When four professors from the Borough of Manhattan Community College (BMCC) started collaborating on game-based learning (GBL) in developmental math and writing instruction in the mid-2000s, they had no idea what they were setting in motion. Today, more than 160 GBL researchers and practitioners contribute to the dynamic CUNY Games Network (CGN), housed within the City University of New York (CUNY), with its more than 540,000 students on 24 campuses.

The network links educators across disciplines who are interested in using games and other forms of interactive teaching to improve student success. And participants are showing that gameplay is serious business: data from BMCC classes suggests that when students have fun learning they appear to have more meaningful learning experiences.

Can a Classic Board Game Teach Writing Skills?

BMCC associate professors of English Joe Bisz and Carlos Fernandez stimulated the formation of CGN when they were awarded a 2007/08 CUNY faculty development grant to study how using the board game “Diplomacy” in sections of their remedial writing courses could possibly combat a lack of student motivation and critical thinking skills. They found the classic game of strategy and world domination particularly useful in teaching problem solving, and used it to help explain logical paragraph construction.

Around the same time, Kathleen Offenholley, associate professor of mathematics, and Francesco Crocco, formerly a BMCC associate professor of English and now associate director of Excelsior College’s Online Writing Lab (OWL), began collaborating with Bisz and Fernandez on their varied and similar research efforts in the field of GBL, and, in 2008/09, their combined efforts helped to launch CGN.

Active professionals within this network have put on numerous GBL workshops for interested CUNY faculty members and have developed both board and paper (e.g. card) games, as well as digital game-based learning (DGBL) teaching and learning environments, including a DGBL learning management system designed by Bisz and Crocco, called Levelfly. The CGN also has hosted three increasingly well-attended conferences, called the CUNY Games Festival.

Robert O. Duncan, associate professor of behavioral sciences at York College, joined the network early on and has taken on a leading role.

“The network is fantastic,” Duncan says. “I can only describe it as you throw a party and you think no one is going to come, but actually everybody comes.”

The Levelfly game-based learning platform includes a profile page that enables users to view and share information about themselves.

Connecting the Dots Between Enjoyment and Learning

As part of their research in the field, Crocco, Offenholley and Hernandez conducted a study on GBL and co-wrote “A Proof-of-Concept Study of Game-based Learning in Higher Education,” published in the August 2016 issue of the journal Simulation & Gaming. The study covered two BMCC semesters, from fall 2011 to spring 2012, and involved nine faculty members, 18 sections and 440 students enrolled in remedial, general education and major-specific game and non-game classes in English, math and science. The key finding:

Enjoyment correlated with improvements in deep learning in both the game and non-game classes. Games increased reported enjoyment levels, especially in subjects where students reported the greatest anxiety about learning, and this increase in enjoyment correlated positively with improvements in deep learning and higher-order thinking. These results may have particular impact on non-traditional students… While further investigation is necessary to assess the specific affordances and long-term effects of GBL in higher education, this study offers preliminary support for the claim that GBL can improve deep learning in this setting, by increasing enjoyment.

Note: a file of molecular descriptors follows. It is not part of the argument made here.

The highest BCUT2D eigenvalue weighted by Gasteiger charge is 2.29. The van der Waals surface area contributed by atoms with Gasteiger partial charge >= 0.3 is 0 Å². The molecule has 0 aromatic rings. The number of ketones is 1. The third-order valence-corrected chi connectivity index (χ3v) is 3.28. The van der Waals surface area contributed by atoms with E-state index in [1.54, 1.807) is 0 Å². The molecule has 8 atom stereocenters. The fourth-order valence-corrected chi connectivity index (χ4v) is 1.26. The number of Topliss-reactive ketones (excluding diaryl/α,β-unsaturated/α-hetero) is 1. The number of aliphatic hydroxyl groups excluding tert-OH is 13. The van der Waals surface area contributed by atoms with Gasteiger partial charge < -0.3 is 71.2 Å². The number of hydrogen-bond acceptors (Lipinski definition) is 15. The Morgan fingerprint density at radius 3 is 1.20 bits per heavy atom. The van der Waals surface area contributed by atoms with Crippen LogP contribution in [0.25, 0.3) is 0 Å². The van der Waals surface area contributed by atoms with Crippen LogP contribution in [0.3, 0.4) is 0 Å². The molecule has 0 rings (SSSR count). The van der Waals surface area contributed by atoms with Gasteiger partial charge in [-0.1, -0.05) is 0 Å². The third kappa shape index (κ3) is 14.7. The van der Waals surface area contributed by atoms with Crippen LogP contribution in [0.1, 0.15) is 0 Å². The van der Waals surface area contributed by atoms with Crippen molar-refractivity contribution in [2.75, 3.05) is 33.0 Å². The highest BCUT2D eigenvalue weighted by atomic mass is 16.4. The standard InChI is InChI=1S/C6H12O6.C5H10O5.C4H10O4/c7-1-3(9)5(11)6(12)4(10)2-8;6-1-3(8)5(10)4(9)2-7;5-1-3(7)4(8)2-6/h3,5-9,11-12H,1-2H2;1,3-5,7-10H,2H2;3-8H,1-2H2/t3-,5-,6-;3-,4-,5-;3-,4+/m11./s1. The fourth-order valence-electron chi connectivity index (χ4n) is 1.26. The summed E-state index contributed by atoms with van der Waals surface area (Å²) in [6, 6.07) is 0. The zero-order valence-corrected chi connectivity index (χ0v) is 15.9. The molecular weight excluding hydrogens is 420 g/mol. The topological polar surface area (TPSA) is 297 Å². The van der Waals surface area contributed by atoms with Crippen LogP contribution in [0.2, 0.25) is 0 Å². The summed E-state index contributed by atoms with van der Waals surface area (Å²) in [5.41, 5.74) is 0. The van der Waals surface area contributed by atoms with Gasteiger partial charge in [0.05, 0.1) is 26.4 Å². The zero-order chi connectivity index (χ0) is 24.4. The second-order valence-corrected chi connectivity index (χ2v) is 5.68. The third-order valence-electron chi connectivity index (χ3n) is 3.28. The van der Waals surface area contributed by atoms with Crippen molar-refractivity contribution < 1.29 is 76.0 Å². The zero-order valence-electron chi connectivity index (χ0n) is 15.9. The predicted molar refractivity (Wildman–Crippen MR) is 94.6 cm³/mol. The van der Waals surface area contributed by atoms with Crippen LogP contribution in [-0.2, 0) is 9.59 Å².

“I think for community colleges, there is a big appeal for games and learning because it helps to improve engagement, which is a problem at the community college level because of the amount of remediation that goes on there,” Crocco says.

Finding New Ways to Make Math Fun

The research from that study helped to land Offenholley, Crocco and another CGN member, BMCC professor of Computing Science Ching-Song Wei, a $875,794 National Science Foundation Advanced Technological Education award in March 2015 through April 2018 called “A Simulation-Based Curriculum to Accelerate Math Remediation and Improve Degree Completion for STEM Majors.” The grant is expected to create three to five math games, the first of which is currently being piloted at BMCC with 20 Geographic Information Systems (GIS) majors enrolled in a required intermediate math class.

Project Sampson is one of several games under development by CGN members and sponsored by an NSF ATE grant. Players work on saving the world from disasters by manipulating linear equations.

“We targeted math skills for STEM majors who want to go into GIS because we found that there was a need to help them remediate,” Crocco says. “A lot of our STEM majors are unable to pass this required course, so we thought that we could intervene, accelerate them and get them into the GIS program.”

“It’s amazing what happens when you play games with students, especially if they are scared of math,” Offenholley adds. “All of a sudden their brains get freed up to actually be able to think where they could not think before because they were stuck in old ways of looking at math.”

As noted in a BMCC press release announcing the award, “the project aims to impact STEM education across the country by providing free, open-source gaming materials to secondary and post-secondary institutions through downloadable curricula, game software, video tutorials, and professional development materials for faculty and staff.”

Some Practical Advice

Finally, Bisz offers advice related to GBL adoption by faculty who are thinking about adding GBL to their courses but are hesitant to adopt it because of the time it takes to fully learn what’s needed to use it effectively in their courses.

“If you are going to give faculty a new tool, then give them some kind of very accessible way to test it out without having to become a master of it,” he says. “One of the greatest things we love about teaching other than the students is the creativity behind generating new curricula, but we often get so overwhelmed that we do not have the time to really sit down and create new curricula.”

Game On: How Four Community College Professors Spawned the CUNY Games Network | EdSurge News.

Source: Game On: How Four Community College Professors Spawned the CUNY Games Network | EdSurge News